PARIS: The outlook for economic growth in developed countries has got much worse in the last three months, the Organisation for Economic Cooperation and Development (OECD) said, and it urged central banks to keep rates low and be ready to pursue other forms of easing.
The latest estimates marked a sharp slowdown from the Paris-based organisation's last forecasts in May but used different methodology, so are hard to compare precisely.
The OECD forecast growth across the G7 group of major industrialised economies would average 1.6% on an annualised basis in the third quarter before slowing to just 0.2% in the final three months of the year.
“With respect to three months back, the growth scenario looks much worse; one would say that growth is stagnating,” said OECD chief economist Pier Carlo Padoan. “We are witnessing a growth slowdown across OECD countries.”
The slowdown would hit Germany particularly hard, according to OECD's estimates, forecasting that Europe's biggest economy would see annualised growth of 2.6% in the third quarter before contracting 1.4% in the fourth.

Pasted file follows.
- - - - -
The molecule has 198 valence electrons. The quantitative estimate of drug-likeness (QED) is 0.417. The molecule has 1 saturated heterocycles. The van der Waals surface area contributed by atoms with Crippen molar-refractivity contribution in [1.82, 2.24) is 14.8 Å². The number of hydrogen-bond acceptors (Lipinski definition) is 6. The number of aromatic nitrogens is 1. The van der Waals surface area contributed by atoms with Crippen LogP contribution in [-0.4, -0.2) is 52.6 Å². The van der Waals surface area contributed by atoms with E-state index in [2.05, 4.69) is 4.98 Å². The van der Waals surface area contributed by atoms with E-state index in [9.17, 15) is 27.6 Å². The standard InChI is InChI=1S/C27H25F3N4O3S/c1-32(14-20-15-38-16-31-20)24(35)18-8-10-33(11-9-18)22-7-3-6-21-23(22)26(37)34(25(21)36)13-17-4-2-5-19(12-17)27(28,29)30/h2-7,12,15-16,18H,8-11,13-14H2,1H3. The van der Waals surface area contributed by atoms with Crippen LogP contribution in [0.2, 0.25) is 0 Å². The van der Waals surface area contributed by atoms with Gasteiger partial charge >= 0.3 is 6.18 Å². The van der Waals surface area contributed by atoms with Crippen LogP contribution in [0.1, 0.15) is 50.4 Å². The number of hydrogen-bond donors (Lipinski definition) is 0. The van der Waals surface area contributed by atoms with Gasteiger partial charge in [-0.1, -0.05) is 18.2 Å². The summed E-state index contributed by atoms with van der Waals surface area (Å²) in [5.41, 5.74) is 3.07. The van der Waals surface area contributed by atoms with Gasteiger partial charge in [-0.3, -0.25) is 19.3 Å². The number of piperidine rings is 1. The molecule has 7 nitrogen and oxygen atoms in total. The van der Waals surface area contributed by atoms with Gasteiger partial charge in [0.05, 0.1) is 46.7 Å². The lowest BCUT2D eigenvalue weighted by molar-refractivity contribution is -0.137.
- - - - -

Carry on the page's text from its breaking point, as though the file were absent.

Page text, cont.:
The US economy, meanwhile, would see annualised growth of 1.1% in the third quarter, slowing to 0.4% in the fourth.
The OECD, which is due to provide more complete forecasts later this year, warned that its latest outlook had an abnormally high margin of error due to exceptional uncertainty.
With the full impact of recent debt troubles in Europe and the United States still unknown, the OECD warned that risks were high that growth could prove even weaker although it ruled out a recession on the scale of the 20082009 financial crisis.
In light of the fast deteriorating outlook, the OECD said that central banks should keep interest rates on hold.
“If in the coming months signs emerge of the weakness enduring or the economy risks relapsing in recession, rates should be lowered where there is scope,” the OECD said.
With US and Japanese interest rates close to zero, it said central banks should consider, where needed, further interventions in securities markets and make strong commitments to keep interest rates low for an extended period.
The report came amid signs central banks are concerned about the weaker outlook for growth. - Reuters